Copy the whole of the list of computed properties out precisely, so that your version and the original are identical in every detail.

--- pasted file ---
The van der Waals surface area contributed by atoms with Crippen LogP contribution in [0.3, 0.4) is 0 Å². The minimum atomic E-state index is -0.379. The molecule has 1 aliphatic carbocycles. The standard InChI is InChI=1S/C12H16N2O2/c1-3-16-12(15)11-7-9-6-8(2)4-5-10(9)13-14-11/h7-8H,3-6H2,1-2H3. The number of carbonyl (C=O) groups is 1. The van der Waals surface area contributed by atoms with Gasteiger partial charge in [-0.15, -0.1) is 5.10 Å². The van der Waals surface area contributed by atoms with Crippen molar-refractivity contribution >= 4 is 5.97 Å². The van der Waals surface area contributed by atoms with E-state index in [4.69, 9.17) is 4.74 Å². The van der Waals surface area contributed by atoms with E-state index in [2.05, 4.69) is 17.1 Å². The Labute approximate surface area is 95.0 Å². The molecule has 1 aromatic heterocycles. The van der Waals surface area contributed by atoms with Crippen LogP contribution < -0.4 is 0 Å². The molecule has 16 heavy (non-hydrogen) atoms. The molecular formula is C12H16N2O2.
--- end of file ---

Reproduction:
The van der Waals surface area contributed by atoms with Crippen LogP contribution in [0.3, 0.4) is 0 Å². The minimum atomic E-state index is -0.379. The molecule has 1 aliphatic carbocycles. The standard InChI is InChI=1S/C12H16N2O2/c1-3-16-12(15)11-7-9-6-8(2)4-5-10(9)13-14-11/h7-8H,3-6H2,1-2H3. The number of carbonyl (C=O) groups is 1. The van der Waals surface area contributed by atoms with Gasteiger partial charge in [-0.15, -0.1) is 5.10 Å². The van der Waals surface area contributed by atoms with Crippen molar-refractivity contribution >= 4 is 5.97 Å². The van der Waals surface area contributed by atoms with E-state index in [4.69, 9.17) is 4.74 Å². The van der Waals surface area contributed by atoms with E-state index in [2.05, 4.69) is 17.1 Å². The Labute approximate surface area is 95.0 Å². The molecule has 1 aromatic heterocycles. The van der Waals surface area contributed by atoms with Crippen LogP contribution < -0.4 is 0 Å². The molecule has 16 heavy (non-hydrogen) atoms. The molecular formula is C12H16N2O2.